I noticed that the first time I looked at European approach plates. I’ve had my Apache over there twice, back in ’77 and ’85. I don’t think AeroNav charts show the actual location of a DME transponder the way Jeppesen does. I don’t like them and don’t look at them much.
The Rule of Unreason
I am aware of the restriction on using GPS in lieu of NDB for a final approach. What I’d like to know is the rationale for this.
At my home airport of La Grande, Oreg., we have a GPS approach with IAFs to the north and an NDB approach with an on-airport NDB. Most of my flights arrive from either the west or south, requiring me to spend 20+ extra minutes in IFR conditions to intercept the approach, as my plane is not equipped with an ADF.
I have asked the FAA regional office in Seattle to consider adding an approach from the west, which they claimed they would consider. This was after they told me they were not approving any more GPS overlays on NDB approaches. That was over a year ago.
Someone in the office told me, “If it were me, I’d fly the NDB approach with my GPS as long as the full approach appears on my GPS.” It does.
I know this isn’t an official approval to fly the NDB approach, but what should one reasonably do in this case? A friend with a twin Cessna with dual GNS 1000s just installed an ADF for another $8000 just so he can’t be busted using his GPS on the approach. He claims he will never rely on it, but the FAA requires it.
I am aware of a waiver for Part 135 pilots. Why can’t the rest of us get this as well?
La Grande, Oreg.
We agree it’s a silly restriction based on regulatory obtuseness rather than legitimate safety risks. But we don’t know of any way to get the same waiver under Part 91 ops. While we can’t tell you to just fly the approach with your GPS, we won’t be the ones to tell you not to, either.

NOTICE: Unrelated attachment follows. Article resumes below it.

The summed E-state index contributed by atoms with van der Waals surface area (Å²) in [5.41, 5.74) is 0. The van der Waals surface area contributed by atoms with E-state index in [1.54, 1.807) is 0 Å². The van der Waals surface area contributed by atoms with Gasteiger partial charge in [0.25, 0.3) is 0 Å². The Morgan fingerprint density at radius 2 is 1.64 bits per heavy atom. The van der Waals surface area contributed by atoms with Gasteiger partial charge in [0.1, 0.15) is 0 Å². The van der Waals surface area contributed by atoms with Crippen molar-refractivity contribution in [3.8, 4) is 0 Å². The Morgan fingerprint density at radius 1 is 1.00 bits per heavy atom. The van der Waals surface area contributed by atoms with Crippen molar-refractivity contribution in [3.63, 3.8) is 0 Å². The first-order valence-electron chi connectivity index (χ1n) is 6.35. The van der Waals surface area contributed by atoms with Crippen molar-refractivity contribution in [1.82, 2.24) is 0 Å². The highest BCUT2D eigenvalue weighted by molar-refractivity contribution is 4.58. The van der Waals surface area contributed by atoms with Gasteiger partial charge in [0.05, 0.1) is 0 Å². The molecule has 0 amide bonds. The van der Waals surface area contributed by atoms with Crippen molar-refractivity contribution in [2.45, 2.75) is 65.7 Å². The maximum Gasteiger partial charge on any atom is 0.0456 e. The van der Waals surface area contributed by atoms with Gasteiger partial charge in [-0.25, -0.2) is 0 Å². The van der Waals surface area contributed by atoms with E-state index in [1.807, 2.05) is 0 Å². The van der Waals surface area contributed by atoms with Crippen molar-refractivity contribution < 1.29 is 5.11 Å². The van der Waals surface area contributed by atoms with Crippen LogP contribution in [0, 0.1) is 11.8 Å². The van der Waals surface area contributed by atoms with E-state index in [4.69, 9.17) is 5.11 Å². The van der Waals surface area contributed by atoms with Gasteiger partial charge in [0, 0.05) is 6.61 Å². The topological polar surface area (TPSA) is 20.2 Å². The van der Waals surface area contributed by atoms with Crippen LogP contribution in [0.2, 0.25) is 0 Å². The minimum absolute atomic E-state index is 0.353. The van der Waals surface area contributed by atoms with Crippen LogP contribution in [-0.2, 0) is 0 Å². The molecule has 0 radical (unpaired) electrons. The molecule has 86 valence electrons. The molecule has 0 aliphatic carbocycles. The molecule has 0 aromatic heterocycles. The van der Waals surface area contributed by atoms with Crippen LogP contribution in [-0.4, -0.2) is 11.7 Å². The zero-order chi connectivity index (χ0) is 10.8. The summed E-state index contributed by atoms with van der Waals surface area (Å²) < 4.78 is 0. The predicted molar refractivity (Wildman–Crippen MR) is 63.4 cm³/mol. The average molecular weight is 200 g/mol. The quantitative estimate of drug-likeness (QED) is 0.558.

Sharing the Pain with Friends
I’ve read IFR for nearly 20 years. During that time the relevance and substance have so improved that, for me, IFR is now the aviation equivalent of The Economist, my magazine benchmark. However, I’ve rarely taken IFR quizzes. They’re hard and time-consuming enough to be daunting.
Months ago a non-pilot friend grabbed IFR from me over lunch and read the first question and each of four possible answers of a scenario-based quiz. I thought out loud. She asked questions and stoked my thinking. On my iPhone, I downloaded a FAR/AIM app. I researched the question and nailed it. Still, I missed three of 10 questions.
The next month, she said, “Why don’t we invite Dale,” a CFI. Now, Steve, a Cessna T310R pilot like me, has joined in. We pass one issue among the four of us. My friend still moderates and often says, “Hurry up, guys!”
Adding this social element and time clock to the quiz changed everything. The conversation, competition, fear of failure, and research occupies us for an hour or more on where-are-you-now quizzes, which are now a valuable, academic part of my monthly recurrency program. When I see a panel picture, I open my eyes wider. I smile in anticipation of Saturday lunch. IFR is now twice as valuable to me as it had been.
Santa Barbara, Calif.